March 28, 2019
I am well aware that the struggle in our divided Parliament to find a Brexit solution for a divided nation is generating widespread dismay and increasing anger.
The basic position of your MP has not changed. I voted Remain, like the constituency, but I believe we should respect the result of the 2016 referendum. I stood for election on a manifesto that committed to a smooth and orderly Brexit. I want to deliver for the 52% but I also want to move forward on a basis that is acceptable to the 48% – one that takes the least risk with British jobs and security, and allows us to retain good relations with our EU partners. So I support the Withdrawal Agreement and the Political Declaration that has been agreed with the EU because I see it as a reasonable compromise – and the least unfavourable option on the table for delivering Brexit.
It has been defeated heavily twice. If it comes back, I will support it again. It is clear that more and more MPs are of the same mind as they look at the alternatives.
On Wednesday, Parliament controversially took control of the proceedings and we had so called “indicative” votes on a number of alternative proposals put forward by MPs. The intention is to try and identify what might command a majority in Parliament.
Here is how I voted in what might be the first round of votes:
I voted against Exiting the EU with No Deal. I have always made clear that I see that as the worst outcome for the country. I was against “taking it off the negotiating table,” but it is clear that Parliament will not support it.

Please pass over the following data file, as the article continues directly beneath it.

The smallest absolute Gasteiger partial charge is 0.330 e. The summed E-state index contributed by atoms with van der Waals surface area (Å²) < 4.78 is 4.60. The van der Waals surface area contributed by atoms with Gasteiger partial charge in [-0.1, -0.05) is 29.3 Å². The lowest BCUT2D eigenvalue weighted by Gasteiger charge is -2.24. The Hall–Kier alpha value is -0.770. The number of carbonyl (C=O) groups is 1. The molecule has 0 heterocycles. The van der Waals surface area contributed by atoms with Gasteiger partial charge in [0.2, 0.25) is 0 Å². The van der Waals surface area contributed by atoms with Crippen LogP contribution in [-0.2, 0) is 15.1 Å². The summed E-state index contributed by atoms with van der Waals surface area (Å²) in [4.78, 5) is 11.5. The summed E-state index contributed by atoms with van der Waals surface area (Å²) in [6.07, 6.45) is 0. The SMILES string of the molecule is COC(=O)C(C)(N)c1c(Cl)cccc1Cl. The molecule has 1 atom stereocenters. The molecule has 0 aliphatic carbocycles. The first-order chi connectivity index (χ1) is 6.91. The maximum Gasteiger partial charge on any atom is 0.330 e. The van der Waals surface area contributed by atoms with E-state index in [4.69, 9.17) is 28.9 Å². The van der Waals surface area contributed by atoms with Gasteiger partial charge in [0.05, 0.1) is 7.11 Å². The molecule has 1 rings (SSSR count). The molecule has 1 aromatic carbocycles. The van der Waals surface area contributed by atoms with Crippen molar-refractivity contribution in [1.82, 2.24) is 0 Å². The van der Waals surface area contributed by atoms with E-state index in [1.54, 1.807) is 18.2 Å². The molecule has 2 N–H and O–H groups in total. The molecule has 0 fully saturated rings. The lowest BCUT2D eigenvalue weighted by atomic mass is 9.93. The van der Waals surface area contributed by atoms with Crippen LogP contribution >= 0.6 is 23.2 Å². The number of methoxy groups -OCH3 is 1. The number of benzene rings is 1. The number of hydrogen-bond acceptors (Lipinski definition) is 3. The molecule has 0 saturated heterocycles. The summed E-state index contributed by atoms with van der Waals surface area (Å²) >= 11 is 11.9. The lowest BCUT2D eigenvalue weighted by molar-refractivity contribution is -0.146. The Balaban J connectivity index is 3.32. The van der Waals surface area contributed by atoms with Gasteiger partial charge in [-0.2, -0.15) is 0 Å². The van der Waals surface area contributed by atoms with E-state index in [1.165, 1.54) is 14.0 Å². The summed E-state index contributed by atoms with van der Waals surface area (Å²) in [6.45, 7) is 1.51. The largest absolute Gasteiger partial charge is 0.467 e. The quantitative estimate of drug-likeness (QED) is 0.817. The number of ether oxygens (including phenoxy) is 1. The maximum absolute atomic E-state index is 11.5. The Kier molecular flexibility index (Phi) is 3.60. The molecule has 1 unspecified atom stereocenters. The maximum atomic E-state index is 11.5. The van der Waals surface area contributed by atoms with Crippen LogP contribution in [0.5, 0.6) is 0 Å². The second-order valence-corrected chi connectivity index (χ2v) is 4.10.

I voted against or abstained on a number of alternative plans, either because I disagreed with them or because they are inconsistent with the manifesto I stood on in the last General Election. I consider all of them to be worse than the deal that the PM is proposing.
I voted against revoking Article 50.
I abstained on the proposal that any deal should be approved by the people in a “confirmatory public vote.” I have been consistent in expressing my profound reservations about another public vote. My strong preference is to deliver on the first vote, which I believe the current agreement does. I continue to fear that another public vote will deepen already terrible division, without giving us certainty. However, I have also said that the longer that Parliament appears gridlocked and disconnected from the public, then the strength of the argument for a second vote grows. That argument gets stronger if Parliament requires a Government to take a new course, which has barely been debated, and which is not consistent with manifesto commitments. A General Election is the other option, and I do not think the country wants that. So I have reserved my judgement, not least to see the outcome of the next few days. To be clear my strong preference is to avoid a second vote. I want to see the gridlock In Parliament broken and MPs voting for a withdrawal agreement that delivers on the first referendum, is consistent with our manifesto, and which has been exhaustively debated in our representative Parliament.
The outcome of the indicative votes was no clear majority for any proposal. The proposal closest to a majority was for us to remain a member of the EU Customs Union. There was also growing support for a “confirmatory public vote.”